When a hero hears of the plight of a small town in the clutches of evil nothing can stop him from riding in to save the day. But of course it helps to have your story straight.

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A tale of Taloria



Samuel J. Plum

Cover Illustration by

Marcie Norried


Copyright 2013 Samuel Plum

Creative Commons License

This work is licensed under a Creative Commons Attribution-NonCommercial-ShareAlike 3.0 United States License. 



“People of Harmet!” screamed the man standing on the steps of the lord’s manor, doused in blood. “I am Sir Botch, and on this day, you are free!”

The knight looked out upon the people slowly gathering in the town square, his sense of triumph quickly fading to confusion. He had just announced the end of their oppression, after all, and would have expected more in the way of cheering and less in the way of concerned glances. Sure, this town was small, consisting only of a handful of houses huddled around the lord’s estate, and he suspected that the people were likely of lower intelligence out here in the middle of nowhere, but surely they would know the word “free.”

By now most of the villagers had congregated before him, so he tried again. “My men and I heard tale of your troubles, of your enslavement here on the fringe of civilization, and we came to end the tyranny you have toiled under these many years.”

“What’s he on about?” a man asked. He turned to the villager next to him. “Have we been enslaved?”

“Not that I’ve noticed,” the fellow replied.

“We have travelled great distances to reach you,” Botch continued. “We traversed the treacherous woods surrounding your little settlement. There we defeated and slew the vicious beast that once patrolled the perimeter of this town and held you captive! No longer will you be confined to your homes!”

“The woods can be a bit brambly at times,” one of the women said, “though I don’t know if I’d call them treacherous.”

“Vicious beast?” another asked.

One of the villagers nearby turned to him and said, “You don’t suppose he’s talking about ol’ Horker, do you?”

“What? No. That poor old dog is such a softie. He would get up and bark something fierce, but surely they wouldn’t have killed him for that.”

“He is pretty big, though you’d need to be daft to assume he was any real threat.”

Someone else murmured, “I certainly didn’t feel trapped. Went out to see my cousins in Brimbrook not three days ago...”

Botch ignored them and went on, determined to make these simpletons understand the valor of this morning’s quest. “We then bravely breached the perimeter of your overlord’s stronghold, his ruthless guards proving no match for our blades. It was a harrowing battle, but your saviors emerged victorious!”

“Killed the guards in the lord’s manor?” A man asked.

“Ain’t no guards in there,” another answered. “Lord Yewel’d never need guards, ‘specially not any ruthless ones.”

“Do you think he’s talking about the house staff? Would probably have been up and about preparing for the day.”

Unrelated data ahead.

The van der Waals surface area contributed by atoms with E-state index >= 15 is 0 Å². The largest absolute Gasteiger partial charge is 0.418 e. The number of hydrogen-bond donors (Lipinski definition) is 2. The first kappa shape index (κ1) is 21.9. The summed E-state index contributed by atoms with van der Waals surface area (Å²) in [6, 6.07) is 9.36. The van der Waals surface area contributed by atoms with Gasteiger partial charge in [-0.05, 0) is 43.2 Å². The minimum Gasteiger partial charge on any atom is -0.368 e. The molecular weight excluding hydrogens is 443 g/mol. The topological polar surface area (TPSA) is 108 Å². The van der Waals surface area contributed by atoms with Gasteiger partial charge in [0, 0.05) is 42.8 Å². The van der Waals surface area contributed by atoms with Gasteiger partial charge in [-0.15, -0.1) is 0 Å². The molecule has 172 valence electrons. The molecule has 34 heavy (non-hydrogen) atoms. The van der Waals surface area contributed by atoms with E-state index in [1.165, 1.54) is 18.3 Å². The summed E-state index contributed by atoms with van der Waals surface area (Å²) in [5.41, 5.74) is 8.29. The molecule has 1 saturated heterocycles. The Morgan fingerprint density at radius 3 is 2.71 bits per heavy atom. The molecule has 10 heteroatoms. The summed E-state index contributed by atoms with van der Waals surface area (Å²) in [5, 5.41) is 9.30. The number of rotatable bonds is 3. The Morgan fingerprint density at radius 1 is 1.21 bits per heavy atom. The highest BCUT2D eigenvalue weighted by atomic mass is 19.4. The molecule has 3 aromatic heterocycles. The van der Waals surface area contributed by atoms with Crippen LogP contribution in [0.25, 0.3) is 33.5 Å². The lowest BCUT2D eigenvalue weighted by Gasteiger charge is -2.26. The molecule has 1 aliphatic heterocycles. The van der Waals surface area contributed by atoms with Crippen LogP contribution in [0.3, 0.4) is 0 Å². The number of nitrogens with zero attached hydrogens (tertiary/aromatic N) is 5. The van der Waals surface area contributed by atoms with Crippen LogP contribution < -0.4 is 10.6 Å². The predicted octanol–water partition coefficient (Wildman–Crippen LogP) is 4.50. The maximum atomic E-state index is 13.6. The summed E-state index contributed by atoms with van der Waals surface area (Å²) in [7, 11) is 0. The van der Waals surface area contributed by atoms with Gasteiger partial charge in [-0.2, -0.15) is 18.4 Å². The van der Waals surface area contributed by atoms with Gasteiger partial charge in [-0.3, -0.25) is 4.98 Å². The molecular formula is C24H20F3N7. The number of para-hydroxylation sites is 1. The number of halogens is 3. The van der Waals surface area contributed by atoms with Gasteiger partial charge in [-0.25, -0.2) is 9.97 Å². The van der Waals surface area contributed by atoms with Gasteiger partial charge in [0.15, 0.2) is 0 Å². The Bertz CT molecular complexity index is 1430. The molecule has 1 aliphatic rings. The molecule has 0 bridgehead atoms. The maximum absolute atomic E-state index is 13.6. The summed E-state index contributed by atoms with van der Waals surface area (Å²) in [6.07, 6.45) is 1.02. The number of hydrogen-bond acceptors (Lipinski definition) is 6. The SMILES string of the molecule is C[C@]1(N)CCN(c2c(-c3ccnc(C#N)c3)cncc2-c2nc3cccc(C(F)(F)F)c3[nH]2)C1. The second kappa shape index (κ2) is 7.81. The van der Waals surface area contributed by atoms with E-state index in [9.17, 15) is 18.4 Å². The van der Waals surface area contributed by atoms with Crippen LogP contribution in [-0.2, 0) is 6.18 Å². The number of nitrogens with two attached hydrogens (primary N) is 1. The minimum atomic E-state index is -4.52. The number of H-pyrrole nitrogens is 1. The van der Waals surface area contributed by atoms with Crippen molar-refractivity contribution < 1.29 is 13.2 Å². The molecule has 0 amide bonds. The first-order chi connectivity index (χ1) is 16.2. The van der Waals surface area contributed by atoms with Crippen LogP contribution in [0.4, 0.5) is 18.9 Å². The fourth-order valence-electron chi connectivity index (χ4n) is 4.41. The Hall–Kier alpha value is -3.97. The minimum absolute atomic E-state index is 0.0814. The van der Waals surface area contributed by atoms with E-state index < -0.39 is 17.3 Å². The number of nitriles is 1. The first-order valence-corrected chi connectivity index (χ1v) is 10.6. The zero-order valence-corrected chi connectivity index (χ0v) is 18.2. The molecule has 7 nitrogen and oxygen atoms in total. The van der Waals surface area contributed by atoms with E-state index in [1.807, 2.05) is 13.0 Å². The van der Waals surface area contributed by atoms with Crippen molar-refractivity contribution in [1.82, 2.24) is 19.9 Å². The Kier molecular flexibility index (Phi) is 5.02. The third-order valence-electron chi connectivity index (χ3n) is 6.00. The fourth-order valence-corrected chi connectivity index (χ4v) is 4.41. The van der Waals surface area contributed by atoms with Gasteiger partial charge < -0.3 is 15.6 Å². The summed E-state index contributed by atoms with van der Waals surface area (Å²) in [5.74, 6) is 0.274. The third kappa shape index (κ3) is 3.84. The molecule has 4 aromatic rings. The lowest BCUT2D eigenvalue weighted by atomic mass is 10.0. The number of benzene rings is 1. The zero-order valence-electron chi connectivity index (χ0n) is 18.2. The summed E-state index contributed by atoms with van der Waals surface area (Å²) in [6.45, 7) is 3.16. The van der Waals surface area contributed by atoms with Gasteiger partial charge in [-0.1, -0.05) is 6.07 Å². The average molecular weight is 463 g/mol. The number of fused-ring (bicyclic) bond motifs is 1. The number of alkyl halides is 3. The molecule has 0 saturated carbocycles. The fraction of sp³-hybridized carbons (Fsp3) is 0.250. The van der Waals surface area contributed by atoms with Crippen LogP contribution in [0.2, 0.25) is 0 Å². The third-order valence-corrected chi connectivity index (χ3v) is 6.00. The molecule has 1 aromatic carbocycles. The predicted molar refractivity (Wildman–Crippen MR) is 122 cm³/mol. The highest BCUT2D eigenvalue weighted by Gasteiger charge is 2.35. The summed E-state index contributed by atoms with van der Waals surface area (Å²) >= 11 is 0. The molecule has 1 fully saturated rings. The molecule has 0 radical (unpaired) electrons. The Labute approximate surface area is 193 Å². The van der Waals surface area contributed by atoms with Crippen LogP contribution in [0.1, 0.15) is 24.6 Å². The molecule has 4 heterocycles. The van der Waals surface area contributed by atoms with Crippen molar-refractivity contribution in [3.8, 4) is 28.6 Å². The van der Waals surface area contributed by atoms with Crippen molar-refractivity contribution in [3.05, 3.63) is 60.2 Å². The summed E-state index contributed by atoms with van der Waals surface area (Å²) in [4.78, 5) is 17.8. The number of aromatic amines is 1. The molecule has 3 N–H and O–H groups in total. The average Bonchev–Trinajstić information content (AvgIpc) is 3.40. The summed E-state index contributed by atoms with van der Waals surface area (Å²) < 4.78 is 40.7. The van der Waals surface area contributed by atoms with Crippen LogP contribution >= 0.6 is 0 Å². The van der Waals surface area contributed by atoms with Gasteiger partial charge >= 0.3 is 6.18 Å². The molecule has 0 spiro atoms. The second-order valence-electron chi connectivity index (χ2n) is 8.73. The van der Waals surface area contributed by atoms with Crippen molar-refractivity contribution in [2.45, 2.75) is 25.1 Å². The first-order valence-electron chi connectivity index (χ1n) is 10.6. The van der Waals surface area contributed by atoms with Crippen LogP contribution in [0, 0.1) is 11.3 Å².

“Not really ruthless, though,” stated a woman in the front. “Aside from Jim Carrol, anyway. He used to date a gal named Ruth a few years back. She was from up Gisholm way as I recall. But since they broke up, you could probably call him Ruthless.”

Another man shook his head. “Mildred, by that logic we could all be considered to be ruthless, as there ain’t anyone in town named Ruth. Don’t think that’s what he meant.”

“Well I don’t care what he meant, Harold,” Mildred responded. “He’s not making much sense one way or the other.”

“Good people! Please!” screamed Sir Botch, who felt he was quickly losing control of the situation. “We have come so far and done so much for you! Do you not see the effort we have put into your freedom? Do you not know the oppression you have lived under? We have fought so hard to end your suffering! In the light of dawn, I personally gained entrance to the overlord's bedchamber and ended his evil reign. And now you question your hero?”

“Wait,” one of the townsfolk piped up. “He actually killed Lord Yewel?”

“Sounds like,” said another. “That sorry sack. As if it weren't bad enough murdering his helpless staff.”

“And Horker, by the sound of it,” another added. “Lets not forget about him.”

“You, Sir Knight!” One of them yelled. “Why would you do such horrible things?”

Botch began to plead with them. “I heard the stories of this town. Poor, poor Harmet, held in the thrall of the evil overlord Sakis, guarded by the vicious beast of the wood, harried by the overlord's army.”

“Did you say Sakis?”

“Yes, yes! Sakis, now slain in his sleep, thanks to me, never again to cause you grief!”

“Oh, wait. I see now,” the man said. “It's not Harmet you want, you daft fool. It's Hamlin. That's thirty miles north of here.”

“Oh, that makes sense,” Mildred added. “I've heard stories about those poor people. Hear they have a beast in those woods too.”

“Yeah,” the man went on, “you just got the wrong town, is all.”

“What?” Botch fell to his knees. “No, it can't be! My glorious victory was a lie?”

“Your glorious victory,” the man said, “was the most heinous crime this town has ever seen. Thanks for trying to set us free from nothing, for what it's worth. We will have to hang you now, though. Nothing personal. We can't just let people go around murdering, whatever their intention.”

And that was the end for Sir Botch and his men. The people of Harmet would never forget that dreadful day. If only the knight had taken the time to get his facts straight, his glorious quest might not have been so badly, well, botched.


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